Ann Otol Rhinal Laryngol99: 1990

USE OF THE NASOGASTRIC TUBE AFTER TOTAL LARYNGECTOMY: IS IT TRULY NECESSARY? FLAVIa APRIGLIANO, MD RIO DE JANEIRO, BRAZIL The nasogastric tube has been routinely used to feed the patient during the first postoperative days after a total laryngectomy. In the last 21 years the author has performed 625 total laryngectomies without using the feeding tube. With this procedure oral feeding could be started during the third postoperative day, making the patient more comfortable and confident. In addition, the hospital stay was shortened. It was also observed that the incidence of pharyngeal fistulas (9 0/0) was comparable to that of other reports in the literature. KEY WORDS -

intubation, laryngectomy, nasogastric tube, pharyngeal fistula.

reason some of them would pull out their tubes during the first 24 hours after the operation. This group of patients was closely watched, and it was noticed that they could swallow saliva without much difficulty. Since 1968, as a result of these observations, we have discontinued the use of the nasogastric tube, feeding the patient by mouth from the third postoperative day on.

In spite of all efforts to establish an early diagnosis and to preserve the larynx, total laryngectomy is still the most frequent operation for the treatment of laryngeal cancer. In the surgical technique of total laryngectomy the routine procedure is, after the removal of the larynx, to insert a nasogastric or nasoesophageal tube just before the closure of the pharynx. The purpose of this tube is to secure the patient's proper nutrition during the first 8 to 10 postoperative days, leaving the pharyngeal suture at rest. The nasogastric tube is also believed to decrease the occurrence of the pharyngocutaneous fistula, the most common complication of totallaryngectomy. A recent literature review I indicates that this fistula is present in 15 % to 30 % of cases.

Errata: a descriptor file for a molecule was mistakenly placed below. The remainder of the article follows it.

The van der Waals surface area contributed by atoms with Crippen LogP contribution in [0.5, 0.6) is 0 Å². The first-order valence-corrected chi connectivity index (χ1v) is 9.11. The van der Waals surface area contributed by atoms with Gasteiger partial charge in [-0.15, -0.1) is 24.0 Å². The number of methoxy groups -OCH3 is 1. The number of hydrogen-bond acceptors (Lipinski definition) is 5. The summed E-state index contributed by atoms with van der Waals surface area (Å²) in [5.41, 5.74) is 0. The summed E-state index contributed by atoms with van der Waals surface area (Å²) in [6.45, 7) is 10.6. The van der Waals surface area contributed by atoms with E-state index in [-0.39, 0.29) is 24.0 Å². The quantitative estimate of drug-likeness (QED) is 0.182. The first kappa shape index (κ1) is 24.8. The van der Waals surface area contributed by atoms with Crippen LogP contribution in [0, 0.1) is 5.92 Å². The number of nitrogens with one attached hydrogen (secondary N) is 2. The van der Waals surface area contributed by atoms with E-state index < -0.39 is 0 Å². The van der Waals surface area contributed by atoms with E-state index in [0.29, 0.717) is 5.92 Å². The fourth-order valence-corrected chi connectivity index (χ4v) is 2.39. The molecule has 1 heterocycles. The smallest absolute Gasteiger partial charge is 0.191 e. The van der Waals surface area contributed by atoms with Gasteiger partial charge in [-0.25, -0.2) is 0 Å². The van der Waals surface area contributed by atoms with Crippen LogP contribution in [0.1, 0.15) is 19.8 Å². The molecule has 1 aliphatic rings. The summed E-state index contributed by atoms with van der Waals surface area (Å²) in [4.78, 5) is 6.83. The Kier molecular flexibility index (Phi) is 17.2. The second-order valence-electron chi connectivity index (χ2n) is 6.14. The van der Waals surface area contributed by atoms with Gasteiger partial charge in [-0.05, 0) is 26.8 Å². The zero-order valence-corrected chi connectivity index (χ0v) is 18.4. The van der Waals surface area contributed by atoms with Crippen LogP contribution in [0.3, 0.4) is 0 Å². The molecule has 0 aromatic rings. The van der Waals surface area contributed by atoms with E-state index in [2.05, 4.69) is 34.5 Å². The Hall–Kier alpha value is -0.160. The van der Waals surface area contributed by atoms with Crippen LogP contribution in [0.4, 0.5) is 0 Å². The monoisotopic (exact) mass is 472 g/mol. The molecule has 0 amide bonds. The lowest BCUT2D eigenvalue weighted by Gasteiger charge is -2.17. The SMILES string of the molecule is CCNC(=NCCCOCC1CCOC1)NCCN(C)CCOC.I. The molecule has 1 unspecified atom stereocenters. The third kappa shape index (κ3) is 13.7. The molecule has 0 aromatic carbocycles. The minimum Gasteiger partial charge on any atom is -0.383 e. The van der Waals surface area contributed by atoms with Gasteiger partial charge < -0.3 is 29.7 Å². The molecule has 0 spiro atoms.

Nothing unusual was added to the surgical technique of total laryngectomy in order to abolish the use of a feeding tube. The closure of the pharyngeal mucosa was performed according to the usual method. With 3-0 chromic catgut suture material and an atraumatic needle a continuous inverted suture was made upward, in a straight line. A reinforcement suture was placed over the first one, and the inferior constrictor muscle was closed over it. A hemovac-type drain was placed on each side of the wound. If not enough mucosa was available the suture was done in a T shape.